• Dr. John Tharp

Looking for Alignment to Improve Student Learning Outcomes.

When a school is struggling with low test scores the principal and administrative team at the school reviews the data in search of answers. The test results usually come out in the summer after the end of the school year and it serves as what many characterize as “autopsy data” meaning that it is good information, but the school year is over so it cannot be used to improve student achievement. During the school year, it is oftentimes a guessing game as to how well students will do on the end of year tests. The principal tries to inspire, cajole and good wish in higher scores but when there is no tool to find out how students are doing along the way, then the test results are left to fate.


In order to attain good test scores, a classroom’s instruction and learning must be aligned with the written standards for the course. Since the standardized tests are based on the standards for the course, it is imperative that alignment of instruction occurs. The alignment of what is written, taught and tested is a proven method to ensure that students are receiving the appropriate on grade level of instruction in a particular class. It is known that low test scores are the result of misalignment issues, meaning what is going on in the classroom is not what is written or tested. As a result, the students are not taught the correct content standards nor cognitively stretched in the class.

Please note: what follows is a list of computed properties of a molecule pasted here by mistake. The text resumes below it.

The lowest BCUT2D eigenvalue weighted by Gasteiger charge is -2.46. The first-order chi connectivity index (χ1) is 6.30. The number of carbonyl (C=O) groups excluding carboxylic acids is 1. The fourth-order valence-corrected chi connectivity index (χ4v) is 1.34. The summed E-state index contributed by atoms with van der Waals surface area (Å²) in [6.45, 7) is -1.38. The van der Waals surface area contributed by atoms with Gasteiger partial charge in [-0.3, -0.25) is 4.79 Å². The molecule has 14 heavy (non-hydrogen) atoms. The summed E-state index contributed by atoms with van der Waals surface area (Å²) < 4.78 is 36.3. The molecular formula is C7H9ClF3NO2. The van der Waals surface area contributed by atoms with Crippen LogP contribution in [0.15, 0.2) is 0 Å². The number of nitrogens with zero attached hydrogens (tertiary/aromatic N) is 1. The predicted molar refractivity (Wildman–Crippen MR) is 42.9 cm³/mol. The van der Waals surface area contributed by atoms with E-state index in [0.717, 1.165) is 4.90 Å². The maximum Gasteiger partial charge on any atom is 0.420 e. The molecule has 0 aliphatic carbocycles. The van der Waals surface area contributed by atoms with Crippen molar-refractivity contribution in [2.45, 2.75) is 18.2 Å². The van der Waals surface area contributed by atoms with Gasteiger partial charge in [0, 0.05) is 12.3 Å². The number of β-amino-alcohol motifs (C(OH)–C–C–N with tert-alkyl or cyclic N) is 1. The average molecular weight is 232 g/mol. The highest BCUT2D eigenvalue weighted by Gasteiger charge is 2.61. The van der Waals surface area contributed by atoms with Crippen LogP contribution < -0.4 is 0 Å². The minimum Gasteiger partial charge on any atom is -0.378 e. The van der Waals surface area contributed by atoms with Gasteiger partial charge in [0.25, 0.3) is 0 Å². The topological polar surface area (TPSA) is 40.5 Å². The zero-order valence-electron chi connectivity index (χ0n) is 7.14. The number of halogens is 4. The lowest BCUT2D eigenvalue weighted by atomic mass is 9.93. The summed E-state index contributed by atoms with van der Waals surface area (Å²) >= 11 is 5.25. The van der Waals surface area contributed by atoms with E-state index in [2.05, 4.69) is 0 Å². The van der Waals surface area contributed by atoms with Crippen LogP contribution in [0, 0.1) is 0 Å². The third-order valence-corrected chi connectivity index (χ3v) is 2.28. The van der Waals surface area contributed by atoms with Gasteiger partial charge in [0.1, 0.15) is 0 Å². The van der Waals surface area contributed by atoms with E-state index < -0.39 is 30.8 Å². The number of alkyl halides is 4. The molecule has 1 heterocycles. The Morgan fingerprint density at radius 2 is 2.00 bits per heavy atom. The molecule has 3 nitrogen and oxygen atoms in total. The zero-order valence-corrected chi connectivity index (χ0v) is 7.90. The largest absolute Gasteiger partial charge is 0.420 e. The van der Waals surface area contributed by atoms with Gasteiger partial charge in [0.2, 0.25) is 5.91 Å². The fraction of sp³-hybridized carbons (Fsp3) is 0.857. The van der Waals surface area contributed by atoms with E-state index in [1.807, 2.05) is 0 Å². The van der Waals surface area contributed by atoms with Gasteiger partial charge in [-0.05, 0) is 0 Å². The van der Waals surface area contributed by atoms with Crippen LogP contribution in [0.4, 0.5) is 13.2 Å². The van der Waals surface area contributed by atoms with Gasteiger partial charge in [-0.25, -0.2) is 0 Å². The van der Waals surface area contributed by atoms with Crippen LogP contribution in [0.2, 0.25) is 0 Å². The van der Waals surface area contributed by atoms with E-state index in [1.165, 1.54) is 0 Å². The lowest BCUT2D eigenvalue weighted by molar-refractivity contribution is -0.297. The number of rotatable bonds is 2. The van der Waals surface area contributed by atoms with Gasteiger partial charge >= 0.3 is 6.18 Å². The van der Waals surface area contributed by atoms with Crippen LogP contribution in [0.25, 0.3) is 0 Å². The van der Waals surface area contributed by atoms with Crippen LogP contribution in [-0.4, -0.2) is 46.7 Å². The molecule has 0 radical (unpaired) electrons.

Classroom walk throughs can help administrators determine if classroom instruction is aligned or not. One particular method provides a way to check on the instruction and learning in classrooms to look for the alignment that will improve student test score results. Known as the Downey walkthrough model, it was popularized in the book The Three-Minute Classroom Walk-Through: Changing School Supervisory Practice One Teacher at a Time, written by Poston, Downey, Frase, Steffy and English (2004). With this method, classroom observers go into the room and looking for five items:

  1. What is written on the board for the lesson (the standard and a clear learning target).

  2. What is the teacher saying.

  3. What are the students doing.

  4. Is the instruction aligned to the standards (often this is determined in the office after the observation).

  5. Are there are any safety issues that need immediate attention.

If the written standards match the on grade level instruction and learning in the class is student centered, and what is tested is based on the standard taught, then the class is aligned and student learning outcomes will be positive. This method takes some practice, but it is an efficient way to get around a school and check in on the daily instructional practices that are going on in classrooms and plays a big part in increasing test scores with aligned instruction.

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